She has driven manual transmission since she was 19 years old. Her first car was manual (91 mr2). Our first car together was manual. Her current car is manual.
 
Getting motorcycles together was her idea. She's wanted to do this for over a decade. Rather than spending a ton of money at once, we stretched the process over the course of the year, me first, then her. We're at the stage where she gets her bike. Between the two of us, I was the person who had the "motorcycles are dangerous" speech always going on which is why it took this long for us to actually get motorcycles.
 
Anyway, she passed her written test (which obviously isn't a big deal) but she sounded cheery and relieved so hopefully she's in a better state of mind during her road test which is going on right now.
 

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MeanMug
It sounds silly but riding bicycles is a great way to get the hand eye thing down. braking, turning, shifting gears in a turn can all be done on a ten speed that u get at a yard sale.

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so1102
It just sounds like she might have been overwhelmed in general. She'll likely be fine -- just get lots of practice in empty parking lots and take it slow.
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Kwaipuak
I learned on a 125 semi auto, meaning no clutch but the toe up and down for shifting. Then I has a 110cc manual, rented 250 and then a 650. I really think the US has it wrong compared to Europe with their licenses. We seem to have this idea that anything under 600cc is a beginner bike. More people should be out there honing their skills on a 125-250cc first.
 
Just be supportive no matter the outcome
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haze87
If someone asks me if the FZ07 is a good starter bike, I would say no. I might be light an manoeuvrable, but it is simply too torquey.  
If your wife is petite, I would advise a Suzuki TU250, if she is long legged, a WR250X might be a good choice. Both are very forgiving bikes, have fuel injection and won't intimidate. They hold their value too.
I'd agree to a certain extent. I bought this as a first bike with limited riding experience and if I were 5-10 years younger, I'd certainly fear for my younger self. Going WOT on the FZ-07 will certainly shock you the first few times the wheel pops up in the early gears. I like to think I push the bike some to have fun, but I end up looking at my AVG MPG's and see that I'm probably going pretty easy on her.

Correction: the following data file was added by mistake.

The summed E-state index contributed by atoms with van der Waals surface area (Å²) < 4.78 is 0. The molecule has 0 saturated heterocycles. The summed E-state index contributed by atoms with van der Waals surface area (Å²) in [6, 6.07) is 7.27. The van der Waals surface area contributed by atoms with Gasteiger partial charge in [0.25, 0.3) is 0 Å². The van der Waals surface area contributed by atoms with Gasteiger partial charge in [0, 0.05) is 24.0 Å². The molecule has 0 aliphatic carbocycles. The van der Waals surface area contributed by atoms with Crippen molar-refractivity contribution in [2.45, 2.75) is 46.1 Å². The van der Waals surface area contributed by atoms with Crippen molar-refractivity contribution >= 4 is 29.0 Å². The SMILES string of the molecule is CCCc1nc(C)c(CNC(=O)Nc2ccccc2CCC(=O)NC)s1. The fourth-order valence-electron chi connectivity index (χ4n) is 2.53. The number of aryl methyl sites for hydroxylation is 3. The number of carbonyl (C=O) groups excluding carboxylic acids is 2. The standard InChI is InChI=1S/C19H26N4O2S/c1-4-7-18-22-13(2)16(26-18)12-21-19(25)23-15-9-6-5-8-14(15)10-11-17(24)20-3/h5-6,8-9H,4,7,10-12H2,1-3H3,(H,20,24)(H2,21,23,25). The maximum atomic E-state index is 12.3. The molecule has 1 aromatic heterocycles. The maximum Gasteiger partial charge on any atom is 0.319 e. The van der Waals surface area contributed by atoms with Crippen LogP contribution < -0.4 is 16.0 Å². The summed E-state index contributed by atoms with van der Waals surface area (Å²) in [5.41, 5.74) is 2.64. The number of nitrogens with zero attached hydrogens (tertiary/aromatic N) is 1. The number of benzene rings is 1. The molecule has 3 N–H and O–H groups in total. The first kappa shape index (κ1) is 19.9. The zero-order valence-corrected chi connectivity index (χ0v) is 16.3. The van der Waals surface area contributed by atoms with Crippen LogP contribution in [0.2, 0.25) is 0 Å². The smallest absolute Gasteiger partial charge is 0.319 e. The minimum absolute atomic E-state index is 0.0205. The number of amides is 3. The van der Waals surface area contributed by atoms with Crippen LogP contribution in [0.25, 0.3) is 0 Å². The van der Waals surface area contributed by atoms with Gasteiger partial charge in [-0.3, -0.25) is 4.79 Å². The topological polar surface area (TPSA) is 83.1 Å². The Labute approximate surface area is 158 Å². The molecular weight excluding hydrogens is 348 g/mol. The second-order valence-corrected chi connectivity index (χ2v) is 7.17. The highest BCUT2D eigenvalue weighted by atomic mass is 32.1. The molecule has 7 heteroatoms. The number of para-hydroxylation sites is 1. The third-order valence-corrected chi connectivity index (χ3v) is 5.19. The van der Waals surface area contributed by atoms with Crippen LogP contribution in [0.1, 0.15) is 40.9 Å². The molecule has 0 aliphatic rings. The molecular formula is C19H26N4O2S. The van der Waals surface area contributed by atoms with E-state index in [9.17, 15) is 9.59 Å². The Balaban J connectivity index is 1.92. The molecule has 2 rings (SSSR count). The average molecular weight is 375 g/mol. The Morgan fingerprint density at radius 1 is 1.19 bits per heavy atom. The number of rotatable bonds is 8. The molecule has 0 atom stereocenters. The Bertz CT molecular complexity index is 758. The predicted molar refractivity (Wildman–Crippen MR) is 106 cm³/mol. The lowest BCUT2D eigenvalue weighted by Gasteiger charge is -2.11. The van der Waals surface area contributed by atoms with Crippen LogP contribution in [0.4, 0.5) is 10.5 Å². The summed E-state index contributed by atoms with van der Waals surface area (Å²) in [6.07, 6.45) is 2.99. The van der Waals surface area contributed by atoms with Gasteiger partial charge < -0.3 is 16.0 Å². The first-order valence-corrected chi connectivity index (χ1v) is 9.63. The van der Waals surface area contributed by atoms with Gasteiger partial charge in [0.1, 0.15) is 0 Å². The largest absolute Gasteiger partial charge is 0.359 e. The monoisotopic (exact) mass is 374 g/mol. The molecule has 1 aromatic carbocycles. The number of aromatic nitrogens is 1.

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SkH
So I get a text from my wife saying basically she probably failed. Then 10 minutes later she texts me saying she got the endorsement waiver card. lol. Every single person in her class (10) passed.
 
I took it from a different place, closer to where we live. I had 11 people in my class, one person was given walking papers for not being able to properly do one exercise, and all in all only 4 of the 11 people passed, and these 4 all had previous dirt bike riding experience.
 
I think my wife lucked out big time and got a lenient instructor.
 
I just got back from her celebration dinner. We're definitely going to stick with 250/300cc for her.

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phicurious86
So I get a text from my wife saying basically she probably failed. Then 10 minutes later she texts me saying she got the endorsement waiver card. lol. Every single person in her class (10) passed. 
I took it from a different place, closer to where we live. I had 11 people in my class, one person was given walking papers for not being able to properly do one exercise, and all in all only 4 of the 11 people passed, and these 4 all had previous dirt bike riding experience.
 
I think my wife lucked out big time and got a lenient instructor.
 
I just got back from her celebration dinner. We're definitely going to stick with 250/300cc for her.
Yeah might be luck of the draw with some instructors. When I was doing mine an older woman clearly had little to no control of the bike (dropped the bike at least once) and failed near every part of the course multiple times. But the instructors kept at it with her until she got a passing grade for that section.
 
Glad your wife passed. She'll just keep getting better and gain more confidence so long as she sticks to the basics from the MSF course.
 

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Guru
...she texts me saying she got the endorsement waiver card... 
We're definitely going to stick with 250/300cc for her.
Sweet !  Congratulations.
 
Has she figured out what kind of bike she'd prefer? A YZF-R3 would be an awesome choice of she doesn't mind fairing.
 
 
15_R3_Black_1.png